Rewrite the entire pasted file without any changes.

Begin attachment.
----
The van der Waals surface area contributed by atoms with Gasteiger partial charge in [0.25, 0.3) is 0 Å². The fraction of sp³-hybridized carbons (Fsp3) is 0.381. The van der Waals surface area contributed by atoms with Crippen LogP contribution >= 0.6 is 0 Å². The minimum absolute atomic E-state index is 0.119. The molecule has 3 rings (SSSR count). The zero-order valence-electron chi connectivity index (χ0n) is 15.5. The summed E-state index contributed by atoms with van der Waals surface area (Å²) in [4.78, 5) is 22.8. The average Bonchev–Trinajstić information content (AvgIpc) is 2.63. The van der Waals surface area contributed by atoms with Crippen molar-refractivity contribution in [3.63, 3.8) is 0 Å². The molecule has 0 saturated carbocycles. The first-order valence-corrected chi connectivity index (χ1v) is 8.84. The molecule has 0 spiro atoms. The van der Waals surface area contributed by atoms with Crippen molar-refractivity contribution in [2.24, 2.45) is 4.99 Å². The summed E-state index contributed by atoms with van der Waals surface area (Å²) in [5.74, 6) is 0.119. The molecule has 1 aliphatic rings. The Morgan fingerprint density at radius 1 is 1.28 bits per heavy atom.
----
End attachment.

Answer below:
The van der Waals surface area contributed by atoms with Gasteiger partial charge in [0.25, 0.3) is 0 Å². The fraction of sp³-hybridized carbons (Fsp3) is 0.381. The van der Waals surface area contributed by atoms with Crippen LogP contribution >= 0.6 is 0 Å². The minimum absolute atomic E-state index is 0.119. The molecule has 3 rings (SSSR count). The zero-order valence-electron chi connectivity index (χ0n) is 15.5. The summed E-state index contributed by atoms with van der Waals surface area (Å²) in [4.78, 5) is 22.8. The average Bonchev–Trinajstić information content (AvgIpc) is 2.63. The van der Waals surface area contributed by atoms with Crippen molar-refractivity contribution in [3.63, 3.8) is 0 Å². The molecule has 0 saturated carbocycles. The first-order valence-corrected chi connectivity index (χ1v) is 8.84. The molecule has 0 spiro atoms. The van der Waals surface area contributed by atoms with Crippen molar-refractivity contribution in [2.24, 2.45) is 4.99 Å². The summed E-state index contributed by atoms with van der Waals surface area (Å²) in [5.74, 6) is 0.119. The molecule has 1 aliphatic rings. The Morgan fingerprint density at radius 1 is 1.28 bits per heavy atom.